“Rewilding our hearts is about becoming reenchanted with nature,” Bekoff writes in his opening pages. “It is about nurturing our sense of wonder. Rewilding is about being nice, kind, compassionate, empathetic, and harnessing our inborn goodness and optimism. … It means thinking of others and allowing their needs and perspectives to influence our own.”

If you think of “wild” as dangerous and predatory, then you are already missing Bekoff’s startlingly hope-filled message. After decades of studying the science of consciousness, psychology and sociology in the world’s animal populations, Bekoff believes strongly that sustainable coexistence really is possible in our world. We don’t have to collapse into an apocalyptic state of savagery because of global warming and other looming ecological disasters. We don’t have to turn the world into a Hunger Games horror story. And in making this claim, Bekoff lines himself up with the likes of Speth and also the teachings of Pope Francis, as well. (You’ll enjoy reading Marc Bekoff’s sidebar to this interview in which he explores Francis’s recent off-the-cuff statement about animals.)

Want something fresh and hopeful, inspiring and also very practical, to read in this New Year of 2015? Order a copy of Rewilding Our Hearts right now. Bekoff closes the book by selling his argument on the basis of his own experience. He has drawn thousands of readers to his work, all around the world, and the reason we keep returning to his columns and books is this: He’s so darned hopeful about our future!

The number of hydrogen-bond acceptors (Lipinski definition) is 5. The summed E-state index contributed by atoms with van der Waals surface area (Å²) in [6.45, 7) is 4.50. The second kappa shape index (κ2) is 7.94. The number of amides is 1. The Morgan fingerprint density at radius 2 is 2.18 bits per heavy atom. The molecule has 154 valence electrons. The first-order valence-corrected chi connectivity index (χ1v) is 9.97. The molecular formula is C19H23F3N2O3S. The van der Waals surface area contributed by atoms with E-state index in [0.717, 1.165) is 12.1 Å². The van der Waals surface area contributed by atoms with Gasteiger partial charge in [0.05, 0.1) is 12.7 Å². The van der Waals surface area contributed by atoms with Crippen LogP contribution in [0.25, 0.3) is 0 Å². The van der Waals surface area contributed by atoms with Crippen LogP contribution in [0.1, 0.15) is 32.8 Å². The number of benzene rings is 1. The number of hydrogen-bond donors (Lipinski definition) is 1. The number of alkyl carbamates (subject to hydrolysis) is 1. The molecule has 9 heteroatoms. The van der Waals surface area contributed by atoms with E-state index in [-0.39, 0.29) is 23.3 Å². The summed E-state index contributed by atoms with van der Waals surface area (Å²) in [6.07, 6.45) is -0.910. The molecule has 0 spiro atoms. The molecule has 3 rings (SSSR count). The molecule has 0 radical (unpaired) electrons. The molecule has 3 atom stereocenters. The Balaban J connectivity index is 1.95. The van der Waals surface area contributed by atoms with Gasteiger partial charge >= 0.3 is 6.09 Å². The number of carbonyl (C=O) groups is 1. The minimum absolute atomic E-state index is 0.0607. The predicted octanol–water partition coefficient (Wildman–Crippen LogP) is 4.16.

He writes: I have often wondered why I haven’t burned out despite many decades as an activist working for other animals. The reason, I have come to realize, is that I’m constantly rewilding. Every day I connect with nature and the animals around my home, and I hold to the unwavering belief that I’m doing some good in the world. I work really hard on a lot of “ugly stuff,” but I nurture the resilience to keep at it by making sure my life is balanced: I’ve learned how to “get away from it all” for a while and return fully recharged. I believe in what I do, even if there isn’t a gold star at the end of that day. Indeed, I may not live to see the fruits of my labor, but that’s just fine.

Isn’t this an intriguing fellow? Consider inviting friends to read this book and discuss it with you.

ReadTheSpirit Editor David Crumm talked with Marc Bekoff. Here are …

HIGHLIGHTS OF OUR INTERVEW
WITH MARC BEKOFF ABOUT
‘REWILDING OUR HEARTS’

Marc Bekoff and a friend.

Marc Bekoff and a friend.

DAVID: Americans are deeply divided on climate change: whether our climate really is changing, whether human activity is causing it, and whether we should enact legal limits to curb its effects. University of Michigan sociologist Wayne Baker has reported on these divisions in his OurValues project. What’s your sense, Marc, of why we are so divided on an issue that most scientists tell us is settled by the data?

MARC: Mainly, a lot of people are unaware of the science. Americans lead very busy lives and don’t have time to follow the latest news in science.

We also have this incredible ability to look at something that is staring us in the face, actually impacting our senses, and we deny that it’s there either because we don’t want to believe it’s there—or we don’t believe the data. Some political groups have complicated the problem by telling people that this is a political issue. It’s not. It’s really a-political.